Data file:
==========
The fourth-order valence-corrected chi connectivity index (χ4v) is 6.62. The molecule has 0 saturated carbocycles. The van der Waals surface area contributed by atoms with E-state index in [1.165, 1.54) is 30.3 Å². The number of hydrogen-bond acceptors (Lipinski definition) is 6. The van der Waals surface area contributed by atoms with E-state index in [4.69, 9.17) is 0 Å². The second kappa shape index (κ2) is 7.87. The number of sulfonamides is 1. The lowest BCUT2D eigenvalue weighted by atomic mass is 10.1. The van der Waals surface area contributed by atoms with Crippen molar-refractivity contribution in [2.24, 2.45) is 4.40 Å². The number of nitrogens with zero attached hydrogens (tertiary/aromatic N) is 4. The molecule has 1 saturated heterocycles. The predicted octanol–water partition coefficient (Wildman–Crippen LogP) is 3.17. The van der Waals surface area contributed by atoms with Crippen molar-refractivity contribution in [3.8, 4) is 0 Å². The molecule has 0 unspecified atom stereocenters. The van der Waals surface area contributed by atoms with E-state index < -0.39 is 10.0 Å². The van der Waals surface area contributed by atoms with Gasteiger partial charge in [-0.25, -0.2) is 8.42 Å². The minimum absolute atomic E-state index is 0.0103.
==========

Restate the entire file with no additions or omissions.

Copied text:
The fourth-order valence-corrected chi connectivity index (χ4v) is 6.62. The molecule has 0 saturated carbocycles. The van der Waals surface area contributed by atoms with E-state index in [1.165, 1.54) is 30.3 Å². The number of hydrogen-bond acceptors (Lipinski definition) is 6. The van der Waals surface area contributed by atoms with E-state index in [4.69, 9.17) is 0 Å². The second kappa shape index (κ2) is 7.87. The number of sulfonamides is 1. The lowest BCUT2D eigenvalue weighted by atomic mass is 10.1. The van der Waals surface area contributed by atoms with Crippen molar-refractivity contribution in [2.24, 2.45) is 4.40 Å². The number of nitrogens with zero attached hydrogens (tertiary/aromatic N) is 4. The molecule has 1 saturated heterocycles. The predicted octanol–water partition coefficient (Wildman–Crippen LogP) is 3.17. The van der Waals surface area contributed by atoms with Crippen molar-refractivity contribution in [3.8, 4) is 0 Å². The molecule has 0 unspecified atom stereocenters. The van der Waals surface area contributed by atoms with E-state index < -0.39 is 10.0 Å². The van der Waals surface area contributed by atoms with Gasteiger partial charge in [-0.25, -0.2) is 8.42 Å². The minimum absolute atomic E-state index is 0.0103.